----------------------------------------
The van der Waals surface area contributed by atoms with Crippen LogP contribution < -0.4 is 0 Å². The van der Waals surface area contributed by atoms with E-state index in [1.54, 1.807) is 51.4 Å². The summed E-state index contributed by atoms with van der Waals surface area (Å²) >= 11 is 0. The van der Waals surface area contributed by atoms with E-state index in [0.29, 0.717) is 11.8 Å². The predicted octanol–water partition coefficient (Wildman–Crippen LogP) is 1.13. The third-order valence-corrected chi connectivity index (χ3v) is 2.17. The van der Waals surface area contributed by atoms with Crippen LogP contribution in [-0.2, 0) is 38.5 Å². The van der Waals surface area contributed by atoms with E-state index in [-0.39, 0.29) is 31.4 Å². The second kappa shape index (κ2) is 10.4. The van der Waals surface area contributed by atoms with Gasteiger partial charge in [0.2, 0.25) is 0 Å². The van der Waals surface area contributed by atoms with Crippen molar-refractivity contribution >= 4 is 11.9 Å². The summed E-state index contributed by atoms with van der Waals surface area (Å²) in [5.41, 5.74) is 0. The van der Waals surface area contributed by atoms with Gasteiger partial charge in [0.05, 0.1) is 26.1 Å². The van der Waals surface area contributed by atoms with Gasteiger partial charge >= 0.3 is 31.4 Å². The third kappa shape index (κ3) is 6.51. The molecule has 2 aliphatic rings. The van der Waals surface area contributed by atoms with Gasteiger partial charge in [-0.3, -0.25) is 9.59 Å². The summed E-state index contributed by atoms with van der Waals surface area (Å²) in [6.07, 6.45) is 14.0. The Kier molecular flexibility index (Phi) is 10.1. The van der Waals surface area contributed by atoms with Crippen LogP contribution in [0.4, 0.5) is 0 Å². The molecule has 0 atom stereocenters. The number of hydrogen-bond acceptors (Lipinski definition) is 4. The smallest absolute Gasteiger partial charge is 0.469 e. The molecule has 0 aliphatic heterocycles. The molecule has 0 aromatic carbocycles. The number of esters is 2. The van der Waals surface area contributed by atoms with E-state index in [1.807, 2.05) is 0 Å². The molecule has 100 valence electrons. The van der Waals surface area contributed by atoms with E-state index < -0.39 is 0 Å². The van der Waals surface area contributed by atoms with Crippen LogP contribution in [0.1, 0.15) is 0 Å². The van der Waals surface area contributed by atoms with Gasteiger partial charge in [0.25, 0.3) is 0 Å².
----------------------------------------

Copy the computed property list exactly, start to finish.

The van der Waals surface area contributed by atoms with Crippen LogP contribution < -0.4 is 0 Å². The van der Waals surface area contributed by atoms with E-state index in [1.54, 1.807) is 51.4 Å². The summed E-state index contributed by atoms with van der Waals surface area (Å²) >= 11 is 0. The van der Waals surface area contributed by atoms with E-state index in [0.29, 0.717) is 11.8 Å². The predicted octanol–water partition coefficient (Wildman–Crippen LogP) is 1.13. The third-order valence-corrected chi connectivity index (χ3v) is 2.17. The van der Waals surface area contributed by atoms with Crippen LogP contribution in [-0.2, 0) is 38.5 Å². The van der Waals surface area contributed by atoms with E-state index in [-0.39, 0.29) is 31.4 Å². The second kappa shape index (κ2) is 10.4. The van der Waals surface area contributed by atoms with Gasteiger partial charge in [0.2, 0.25) is 0 Å². The van der Waals surface area contributed by atoms with Crippen molar-refractivity contribution >= 4 is 11.9 Å². The summed E-state index contributed by atoms with van der Waals surface area (Å²) in [5.41, 5.74) is 0. The van der Waals surface area contributed by atoms with Gasteiger partial charge in [0.05, 0.1) is 26.1 Å². The van der Waals surface area contributed by atoms with Gasteiger partial charge >= 0.3 is 31.4 Å². The third kappa shape index (κ3) is 6.51. The molecule has 2 aliphatic rings. The van der Waals surface area contributed by atoms with Gasteiger partial charge in [-0.3, -0.25) is 9.59 Å². The summed E-state index contributed by atoms with van der Waals surface area (Å²) in [6.07, 6.45) is 14.0. The Kier molecular flexibility index (Phi) is 10.1. The van der Waals surface area contributed by atoms with Crippen LogP contribution in [0.4, 0.5) is 0 Å². The molecule has 0 atom stereocenters. The number of hydrogen-bond acceptors (Lipinski definition) is 4. The smallest absolute Gasteiger partial charge is 0.469 e. The molecule has 0 aliphatic heterocycles. The molecule has 0 aromatic carbocycles. The number of esters is 2. The van der Waals surface area contributed by atoms with E-state index in [1.807, 2.05) is 0 Å². The molecule has 100 valence electrons. The van der Waals surface area contributed by atoms with E-state index < -0.39 is 0 Å². The van der Waals surface area contributed by atoms with Crippen LogP contribution in [0.1, 0.15) is 0 Å². The van der Waals surface area contributed by atoms with Gasteiger partial charge in [0.25, 0.3) is 0 Å².